When people don’t have access to the basic resources hey need to survive, it leads to socio-political instability. This is precisely what we are seeing all across the Middle East today.
The instability in these volatile regions has created a vacuum for fundamentalist terrorist organizations to take hold. In turn, Western governments and their defense contractors have been afforded the opportunity to go to war. Lo and behold: utter chaos.
The Syrian drought between 2006 and 2011 was fueled by unsustainable water management, water scarcities, and climate change. Over a million people were displaced due to this drought, and even more were displaced after the resulting influx of terrorist activity, and consequentially, international warfare.
Let’s take a look at how water is managed.
About 70 percent of the water used on earth is for agriculture. Within that figure, the water footprint of the food we grow tends to vary tremendously. In order to keep things close to home, let’s establish this concept by using California as an example. The Golden State’s drought has its roots in wasteful and inefficient allocation of water. Where is California’s water going? Intensive agricultural activities have been at the forefront of this line of criticism. Almonds have been demonized by many. Indeed, they are a water intensive crop, but when we put things into perspective, they aren’t nearly as bad as some of the other foods that California produces.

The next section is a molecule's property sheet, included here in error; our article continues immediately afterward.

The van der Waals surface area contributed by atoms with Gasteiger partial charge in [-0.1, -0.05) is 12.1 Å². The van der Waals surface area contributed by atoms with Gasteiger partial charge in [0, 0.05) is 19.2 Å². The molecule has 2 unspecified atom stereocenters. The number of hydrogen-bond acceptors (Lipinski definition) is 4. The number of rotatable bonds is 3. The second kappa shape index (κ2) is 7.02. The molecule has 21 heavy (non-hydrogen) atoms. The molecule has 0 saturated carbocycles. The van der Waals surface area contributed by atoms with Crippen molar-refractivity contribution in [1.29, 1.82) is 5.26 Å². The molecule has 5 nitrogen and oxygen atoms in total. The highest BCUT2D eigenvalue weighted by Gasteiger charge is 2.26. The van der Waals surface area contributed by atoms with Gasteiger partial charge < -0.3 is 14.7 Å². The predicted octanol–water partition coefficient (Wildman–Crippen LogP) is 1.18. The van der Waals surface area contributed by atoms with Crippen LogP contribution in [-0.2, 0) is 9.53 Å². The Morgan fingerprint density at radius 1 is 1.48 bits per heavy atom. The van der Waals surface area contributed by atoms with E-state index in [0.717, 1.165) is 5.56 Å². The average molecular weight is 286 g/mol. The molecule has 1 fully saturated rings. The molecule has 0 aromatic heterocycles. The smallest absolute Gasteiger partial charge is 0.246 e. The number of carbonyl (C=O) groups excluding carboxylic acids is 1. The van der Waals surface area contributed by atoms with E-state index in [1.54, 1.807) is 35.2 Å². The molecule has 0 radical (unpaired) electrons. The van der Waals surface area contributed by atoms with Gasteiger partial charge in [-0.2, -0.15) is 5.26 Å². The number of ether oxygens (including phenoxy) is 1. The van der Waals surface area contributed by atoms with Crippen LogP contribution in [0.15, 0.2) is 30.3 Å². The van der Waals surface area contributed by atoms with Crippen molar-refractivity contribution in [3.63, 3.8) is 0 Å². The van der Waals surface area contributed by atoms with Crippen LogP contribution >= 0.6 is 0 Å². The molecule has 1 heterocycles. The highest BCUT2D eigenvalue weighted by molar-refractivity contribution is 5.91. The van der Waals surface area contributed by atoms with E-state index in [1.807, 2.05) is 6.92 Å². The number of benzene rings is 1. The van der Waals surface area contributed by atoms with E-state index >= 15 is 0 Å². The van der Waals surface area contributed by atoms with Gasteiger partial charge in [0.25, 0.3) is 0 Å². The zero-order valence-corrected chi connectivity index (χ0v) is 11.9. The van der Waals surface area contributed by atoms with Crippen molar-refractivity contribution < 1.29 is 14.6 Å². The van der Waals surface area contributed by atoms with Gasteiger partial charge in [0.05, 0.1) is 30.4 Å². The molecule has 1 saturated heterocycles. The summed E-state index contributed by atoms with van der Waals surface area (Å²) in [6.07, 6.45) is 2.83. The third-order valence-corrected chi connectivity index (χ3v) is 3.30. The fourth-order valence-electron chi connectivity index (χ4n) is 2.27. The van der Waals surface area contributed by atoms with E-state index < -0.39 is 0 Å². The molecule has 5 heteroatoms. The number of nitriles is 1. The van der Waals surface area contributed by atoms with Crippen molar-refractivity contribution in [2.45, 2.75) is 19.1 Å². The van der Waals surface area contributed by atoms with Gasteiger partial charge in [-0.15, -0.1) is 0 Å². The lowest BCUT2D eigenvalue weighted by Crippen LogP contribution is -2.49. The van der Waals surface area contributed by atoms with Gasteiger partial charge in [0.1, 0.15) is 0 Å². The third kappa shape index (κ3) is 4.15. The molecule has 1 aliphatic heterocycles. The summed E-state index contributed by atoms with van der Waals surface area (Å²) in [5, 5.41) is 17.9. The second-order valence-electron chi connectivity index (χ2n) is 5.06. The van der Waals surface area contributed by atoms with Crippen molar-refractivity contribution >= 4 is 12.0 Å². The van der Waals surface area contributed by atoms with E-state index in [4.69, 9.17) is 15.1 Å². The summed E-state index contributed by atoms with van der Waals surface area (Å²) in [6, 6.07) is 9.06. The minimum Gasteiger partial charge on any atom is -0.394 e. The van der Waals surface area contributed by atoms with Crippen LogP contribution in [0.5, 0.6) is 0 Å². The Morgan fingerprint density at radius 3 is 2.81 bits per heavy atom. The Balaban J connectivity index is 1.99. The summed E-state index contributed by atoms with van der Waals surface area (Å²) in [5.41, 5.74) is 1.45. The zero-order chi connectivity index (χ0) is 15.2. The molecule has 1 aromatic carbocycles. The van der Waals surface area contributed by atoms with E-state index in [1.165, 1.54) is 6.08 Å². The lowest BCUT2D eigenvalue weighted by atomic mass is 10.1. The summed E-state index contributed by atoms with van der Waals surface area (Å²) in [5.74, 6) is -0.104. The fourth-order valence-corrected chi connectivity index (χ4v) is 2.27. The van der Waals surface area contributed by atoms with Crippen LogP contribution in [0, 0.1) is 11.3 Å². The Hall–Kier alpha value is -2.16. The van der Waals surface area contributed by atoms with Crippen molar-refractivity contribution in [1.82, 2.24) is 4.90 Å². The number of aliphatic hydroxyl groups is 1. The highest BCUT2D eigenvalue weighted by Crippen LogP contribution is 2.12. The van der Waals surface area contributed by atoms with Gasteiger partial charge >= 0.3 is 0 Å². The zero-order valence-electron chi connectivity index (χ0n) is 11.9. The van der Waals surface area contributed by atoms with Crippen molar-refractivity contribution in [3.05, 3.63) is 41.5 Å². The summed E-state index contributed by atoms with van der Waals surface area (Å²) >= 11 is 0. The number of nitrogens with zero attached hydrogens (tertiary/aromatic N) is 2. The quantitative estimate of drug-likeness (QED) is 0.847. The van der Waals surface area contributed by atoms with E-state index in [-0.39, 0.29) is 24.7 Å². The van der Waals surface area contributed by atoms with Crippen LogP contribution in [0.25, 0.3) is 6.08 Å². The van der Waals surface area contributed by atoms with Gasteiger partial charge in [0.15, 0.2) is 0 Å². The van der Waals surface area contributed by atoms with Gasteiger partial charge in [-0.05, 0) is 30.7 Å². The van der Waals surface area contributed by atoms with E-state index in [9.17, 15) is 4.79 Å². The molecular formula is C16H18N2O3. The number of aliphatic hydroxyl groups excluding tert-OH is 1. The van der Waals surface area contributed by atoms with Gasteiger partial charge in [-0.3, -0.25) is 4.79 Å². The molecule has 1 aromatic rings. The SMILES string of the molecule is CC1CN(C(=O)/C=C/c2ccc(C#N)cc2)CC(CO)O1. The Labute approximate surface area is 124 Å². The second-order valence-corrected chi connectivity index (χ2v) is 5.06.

Naturally, the more stages involved in growing something, the larger its water footprint will be. For plant-based products, the water footprint comprises the volume of water used to grow the crops used in the ingredients, the volume of water required by the raw materials in its packaging, and the volume of water utilized by the supply-chain.
But for animal products, the water footprint comprises the volume of water used to grow the crop that the animal is fed, the water consumed by the animal, the volume of water used by other constituent crops, and then the water footprints of packaging and the supply-chain. Animal products, by that order, are far more water intensive than plant-based products.